Perhaps the most blatant example of undue influence comes from someone defrauding the person signing the will. In Ohio, fraud is when someone intentionally misrepresents a material fact that someone else relies on. Courts take fraud allegations seriously. This means that someone alleging fraud must state the specific acts that created the fraud.
Fraud is not the only cause of undue influence. If the person signing the will was under duress at the time of signature, the will has grounds for contesting. Duress means the will signer must be susceptible to outside pressure that caused the person signing the will. For example, if someone threatens the safety of the signer, family members may contest the will.
Manipulation or trickery constitutes undue influence. For example, courts will consider someone else swapping out pages to be trickery. This is why most wills include initials on every page. Additionally, manipulation, particularly for vulnerable people, is a common form of undue influence.
While manipulation by non-family members may be easy to demonstrate, it is harder for family members. This is because courts often do not fully dive into intricacies of family relationships. This can mean that family members caring for will makers may more easily inherit larger shares.
A person may submit a will to probate court before they pass away. If this occurs, the courts will examine the will for procedural defects. When this happens, contesting the will for procedural defects will not be an option. However, this is still a possible avenue if probate courts do not receive the will prior to death.
A procedural defect can involve the will not being properly signed, witnessed, or written before the death of the testator. A will must be signed by two competent witnesses. These witnesses must not be interested. A witness must not be related to the testator or named as a potential beneficiary under the will. In most instances, lawyers and staff drafting a will may be witnesses. Ohio wills do not need a notary signature.
Fake or Forgery
Ohio courts allow will contests for fake or forged wills. When this occurs, the person contesting the will likely needs to hire expert witnesses that can demonstrate a forgery. These witnesses may be expensive and their results may ultimately become inconclusive. Because of this, individuals should be almost certain in their own belief that a will is forged before pursuing this avenue if they are hesitant when it comes to incurring legal expenses.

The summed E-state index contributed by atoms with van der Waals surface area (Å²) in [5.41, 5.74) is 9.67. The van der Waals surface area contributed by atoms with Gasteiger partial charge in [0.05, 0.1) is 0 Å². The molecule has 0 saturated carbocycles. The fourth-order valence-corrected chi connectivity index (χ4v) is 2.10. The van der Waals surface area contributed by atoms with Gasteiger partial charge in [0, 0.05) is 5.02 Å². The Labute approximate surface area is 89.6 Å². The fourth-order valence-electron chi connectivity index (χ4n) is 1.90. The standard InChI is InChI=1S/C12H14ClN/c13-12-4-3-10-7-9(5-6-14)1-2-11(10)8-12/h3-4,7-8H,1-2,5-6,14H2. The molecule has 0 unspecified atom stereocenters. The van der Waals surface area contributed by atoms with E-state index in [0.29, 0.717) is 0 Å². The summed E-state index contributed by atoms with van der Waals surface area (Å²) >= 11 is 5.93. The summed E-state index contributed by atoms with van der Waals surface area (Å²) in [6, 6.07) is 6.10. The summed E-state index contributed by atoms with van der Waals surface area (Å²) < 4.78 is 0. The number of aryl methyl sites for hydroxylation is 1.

Parties can amend wills by signing codicils. A codicil is an amendment to a will. Other instances, people write new wills after life events. Moreover, people may revoke wills after signing it. A will contest may occur after discovering the testator revoked the will. Other times, a family member may discover a new will revoking the old one.
Ohio generally upholds no-contest clauses in wills. If a person files a will contest with a no-contest clause, courts may permanently shut out them if they lose. Of course, this may not mean much to a family member already shut out of a will. However, if family members are arguing over percentages, it may not make sense to contest the will. Because of the stakes associated with wills that have no-contest clauses, it is crucial to examine the submitted will prior to contesting it.
Contesting a Will
Once someone identifies themselves as someone with standing and grounds to file a will contest, the next step is preparing a lawsuit. Properly drafting the complaint is essential. If you improperly draft the complaint, courts may dismiss it.
You must file a will contest in the county probate court of the estate. Probate courts make filing fees due when you present the lawsuit to court. You are also able to demand a jury to hear the will contest in Ohio; but you must do so before your time limit is up. Filing the lawsuit requires you to inform all the named parties of the estate through formal service. You must state in the lawsuit exactly why you are contesting the will.
Successful Will Contests
A will contest will not create a new will. This is because the deceased cannot adequately state his desires. If a previous will existed before the contest, the estate will revert back to the previous will. When the invalidated will is a codicil, the will reverts back to the previous version.
When the only will in existence is successfully contested, the court will administer the estate according to the default Ohio rules. This means the court will examine the family members for relatives and distribute the estate based on the statutes of descent and distribution.
Hiring a Lawyer
Will contests are complex and fact-intensive. Hiring experts make these lawsuits even more complex. In order to admit these facts into evidence, parties need to understand the rules of evidence and civil procedure in Ohio. If they do not, they may not be able to fully present their case. This is why hiring a lawyer experienced in probate court is necessary to defend or file will contests. A will contest turns a stressful situation into an incredibly trying one. Because of this, hiring a lawyer to do the heavy lifting can help.